Deserted Closure of Hopelessness: The LA General Hospital

Deserted Closure of Hopelessness: The LA General Hospital

 By Clifford Okyere

From the 14th of March 2020 to maybe the 17th of March 2020, there was a media splurge about Contractors returning to site after almost two years to the demolition of the La General hospital for a newer and better one. In fact. The people of the La enclave and its surroundings could have been counted among the happiest people on earth at that time when they thought all hopes had evaporated. Their most and only source of health care will finally see the light of day after the president came to sweet talk them on Tuesday, August 10, 2020.

However, as of January 20, 2023, the land has been left bare to the cruel nature of the Accra coastal area weather, resulting in the development of weeds of various species on the designated land for the future €68 million ultramodern hospital, which hopes to serve the people of Osu, La, Labadi, Teshie, and its surrounding areas. Heaps of brown gravel-like sand, fewer building materials such as wood and iron rods, and makeshift structures were what took a better part of the already deserted land which has been close to the entry.

Reasons for the demolition of the then five-Storey structure were revealed after an assessment led by CSENG Consult, a reputable Civil and Structural Engineering firm in Accra, revealed that the facility was a ticking time bomb because it had developed gaping cracks which made it unsafe to be in it. This was after the hospital’s administration had reported severe structural problems in 2015.

The never-to-be-built structure was supposed to be converted into a 160-bed facility with an outpatient department, inpatient wards, maternity and neonatal services, a surgical unit with four theatres, an accident and emergency department, a public health department, a pharmacy unit, a laboratory, an administration area, an imaging area with a CT scanner, an X-ray room, an ultrasound room, fluoroscopy units, and mammography units, physiotherapy unit maybe there will be a magical intervention on the 30th month.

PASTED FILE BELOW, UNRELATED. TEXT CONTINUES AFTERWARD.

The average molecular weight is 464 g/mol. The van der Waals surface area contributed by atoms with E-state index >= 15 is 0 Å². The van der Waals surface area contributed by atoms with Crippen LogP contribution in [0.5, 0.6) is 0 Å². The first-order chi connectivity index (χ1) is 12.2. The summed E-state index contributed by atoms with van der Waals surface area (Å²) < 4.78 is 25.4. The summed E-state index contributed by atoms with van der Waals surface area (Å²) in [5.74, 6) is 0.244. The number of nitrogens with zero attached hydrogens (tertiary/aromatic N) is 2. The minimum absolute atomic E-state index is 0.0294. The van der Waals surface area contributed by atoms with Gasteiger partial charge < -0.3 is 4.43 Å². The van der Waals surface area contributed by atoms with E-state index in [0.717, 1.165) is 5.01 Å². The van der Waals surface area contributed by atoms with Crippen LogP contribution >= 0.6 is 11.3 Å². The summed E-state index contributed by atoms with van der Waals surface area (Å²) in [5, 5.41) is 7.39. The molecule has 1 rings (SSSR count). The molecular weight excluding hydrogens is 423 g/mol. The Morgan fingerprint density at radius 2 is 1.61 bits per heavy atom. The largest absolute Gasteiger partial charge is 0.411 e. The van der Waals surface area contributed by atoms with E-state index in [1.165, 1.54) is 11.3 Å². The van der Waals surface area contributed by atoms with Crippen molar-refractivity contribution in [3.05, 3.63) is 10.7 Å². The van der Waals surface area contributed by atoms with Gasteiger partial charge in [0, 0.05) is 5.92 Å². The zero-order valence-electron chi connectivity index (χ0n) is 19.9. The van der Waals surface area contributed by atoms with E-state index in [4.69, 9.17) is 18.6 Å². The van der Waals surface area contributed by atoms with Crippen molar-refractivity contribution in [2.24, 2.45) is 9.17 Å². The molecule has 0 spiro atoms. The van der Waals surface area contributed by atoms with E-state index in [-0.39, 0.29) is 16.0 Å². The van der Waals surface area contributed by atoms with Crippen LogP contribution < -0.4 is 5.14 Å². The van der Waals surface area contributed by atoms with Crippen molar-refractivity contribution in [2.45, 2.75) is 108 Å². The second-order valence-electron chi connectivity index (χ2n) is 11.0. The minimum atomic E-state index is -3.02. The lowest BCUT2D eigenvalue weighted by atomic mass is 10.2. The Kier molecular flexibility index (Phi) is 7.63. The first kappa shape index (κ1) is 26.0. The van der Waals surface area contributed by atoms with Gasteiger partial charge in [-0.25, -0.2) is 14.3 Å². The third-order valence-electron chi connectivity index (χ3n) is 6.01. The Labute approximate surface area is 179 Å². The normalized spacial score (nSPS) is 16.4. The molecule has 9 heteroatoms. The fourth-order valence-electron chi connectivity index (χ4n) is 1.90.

On site, three security guards who indicated they worked for Poly Changda, the company contracted with the facility’s redevelopment, restricted my entry to the already enclosed high-rise walled land. They stated that the order was from above to restrict any persons entry, especially the media. They refused to get interactive to even provide information on their said master who lords over them to protect the place. Their scornful look at me when I asked if they were paid to guard an empty area all day drove me to silence in order to end my questions at the foot.

Residents and passers-by who had witnessed the fall and never-risen-end of their most reliable source of health care expressed their sentiment; both anger and hopelessness, through facial expression and speech when probed with any questions about the neglect of their once useful hospital. The average response from residents accused the government of deliberately neglecting the project, putting their health at risk, and this was followed by an outburst of cuss words, mostly in the local dialect, directed at the government.

Indeed, their outbursts are of reasonable grounds. A facility which started at its lowest as a Polyclinic in the early 1960s and rose to the status of a General Hospital, with its equivalence to Ridge Hospital which might have probably severed and saved the lives of a close relative or friend, reduced to mere pebbles and sand.

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Some residents also recounted that the recent road construction work, which is still in its skeleton state, has taken a tough toll on their health, especially their respiratory system, as they had to travel a longer distance for consultation which they might even return home with paracetamol and cough syrup as the only prescribed drugs. They noted that all those senseless costs would have been nonexistent if the hospital was in operation.

In a clearer light, one could easily conclude that the current administration is at the helm of broken promises and unfinished projects, most notably healthcare facilities. At the just ended 2022, the fourth estate published an article in April on health facilities that have been abandoned, at various levels of completion, to the mercies of wild weeds and unfair weather conditions. This was after the president’s assurance of completion whilst he presented 2019’s State of the Nation Address before the floor of parliament.

It is without a doubt that this administration is notable for the unfulfilled of promises. It becomes a huge concern when such an unfulfilled promise was visioned towards the attainment of the sustainable development goals for which the president was commended by the UNDP in 2021. The goals, which seek to achieve an utmost bridge of equal opportunity for all persons in the world to have access to the basic necessities of life, seem to have left the people of La and its enclave out of goal three and all other goals associated with it. Well, the silence around the site spoke volumes that one could only imagine the people were lacking something valuable.

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